Re: Flesh and Blood of Christ (Communion)
May 17, 1997 10:20 AM
by Titus Roth
"Leamon T. McDonald" <firstname.lastname@example.org> wrote:
> I am very interested in the full concept of the blood & body of
Enough true saints have placed their faith in the sacrament that I
would have to say there is something to it, both literally and
symbolically. Theresa Neumann, the Bavarian stigmatist lived only off
the sacrament and took no other food, yet looked pretty hefty in her
pictures. In Garabandal, Spain, a Marian apparition site, a
photographer caught a waver of bread manifesting on the expectant
tongue of one of the visionaries. One can always suspect fraud, but
there are enough corroborating testimonies that I think not. (Read of
Paramahansa Yogananda's yogic attunement to Theresa Neumann in
"Autobiography of a Yogi"). Furthermore the ritual has survived all
these centuries, indicating some kind of psychic vitality in it.
But why bread and wine and why do we say we are eating the flesh and
drinking the blood of Jesus? It does seem rather peculiar.
I couldn't give any real answer but here are some reflections. In
communion, bread is substance, body, matter, form; and wine is spirit,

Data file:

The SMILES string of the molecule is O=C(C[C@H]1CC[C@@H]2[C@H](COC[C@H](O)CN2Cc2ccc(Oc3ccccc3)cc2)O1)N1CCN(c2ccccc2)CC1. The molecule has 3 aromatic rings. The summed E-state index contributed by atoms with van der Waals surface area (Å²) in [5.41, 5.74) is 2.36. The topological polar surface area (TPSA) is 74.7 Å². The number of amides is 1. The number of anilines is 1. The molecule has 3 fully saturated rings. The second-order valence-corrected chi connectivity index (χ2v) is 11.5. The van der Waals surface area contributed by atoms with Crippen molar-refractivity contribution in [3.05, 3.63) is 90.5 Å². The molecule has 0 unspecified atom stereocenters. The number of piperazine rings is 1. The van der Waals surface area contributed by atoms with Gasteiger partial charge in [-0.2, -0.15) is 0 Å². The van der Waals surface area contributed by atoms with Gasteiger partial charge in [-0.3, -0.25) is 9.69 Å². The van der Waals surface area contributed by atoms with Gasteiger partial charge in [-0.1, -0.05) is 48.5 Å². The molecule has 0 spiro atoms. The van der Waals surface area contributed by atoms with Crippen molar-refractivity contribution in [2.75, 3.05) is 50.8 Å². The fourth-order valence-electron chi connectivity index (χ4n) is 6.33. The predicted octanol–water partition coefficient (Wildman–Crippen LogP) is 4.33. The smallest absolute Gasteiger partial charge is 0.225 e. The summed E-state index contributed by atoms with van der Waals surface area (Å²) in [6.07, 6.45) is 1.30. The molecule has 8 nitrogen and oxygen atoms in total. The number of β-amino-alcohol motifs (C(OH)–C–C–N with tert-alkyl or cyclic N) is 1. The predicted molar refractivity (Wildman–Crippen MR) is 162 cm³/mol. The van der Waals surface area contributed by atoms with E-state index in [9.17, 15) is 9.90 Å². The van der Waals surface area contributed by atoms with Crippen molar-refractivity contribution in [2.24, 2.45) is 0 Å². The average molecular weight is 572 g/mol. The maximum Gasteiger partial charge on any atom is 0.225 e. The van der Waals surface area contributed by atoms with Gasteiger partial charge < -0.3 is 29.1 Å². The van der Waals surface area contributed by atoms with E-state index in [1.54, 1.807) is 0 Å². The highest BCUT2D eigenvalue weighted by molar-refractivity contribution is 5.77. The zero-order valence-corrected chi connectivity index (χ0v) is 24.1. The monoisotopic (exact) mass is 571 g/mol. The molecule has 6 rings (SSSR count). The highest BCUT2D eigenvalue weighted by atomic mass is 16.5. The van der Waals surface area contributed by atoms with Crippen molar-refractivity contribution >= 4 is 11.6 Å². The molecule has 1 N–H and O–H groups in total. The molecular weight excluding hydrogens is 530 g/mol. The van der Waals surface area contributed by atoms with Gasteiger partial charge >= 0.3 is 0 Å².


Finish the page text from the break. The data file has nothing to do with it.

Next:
transcendence. Jesus, as a polarized and balanced being, had both
earthly and heavenly qualities in equal measure. In taking communion,
one internalizes His qualities and is made of "one body in Christ"
In ancient times, there was a belief that to incorporate the qualities
of an animal, you had to eat it. It seems to me that there is a both a
1) literal and 2) symbolic truth here.
1) Symbolic because you really have to internalize or digest a trait,
or make it part of you before you can really gain any benefit by
it. Take the playfulness of an otter. (If you've never seen one, they
are the most fun-loving creatures on the planet.) You can study the
otter's movements and possibly gain nothing, but after a serious
holistic effort, you can say that you have cultivated a "gut" or body
level capacity for enjoyment of life.
2) Literal because there is some vibration in all food. You probably
missed the long and loud debate on vegetarianism and food on this
list, but suffice it to say that a form of the literal belief (justly)
Rambling thoughts. To quote a great theosophical sage, "Your mileage
and direction may vary."
[Back to Top]
Dedicated to the Theosophical Philosophy and its Practical Application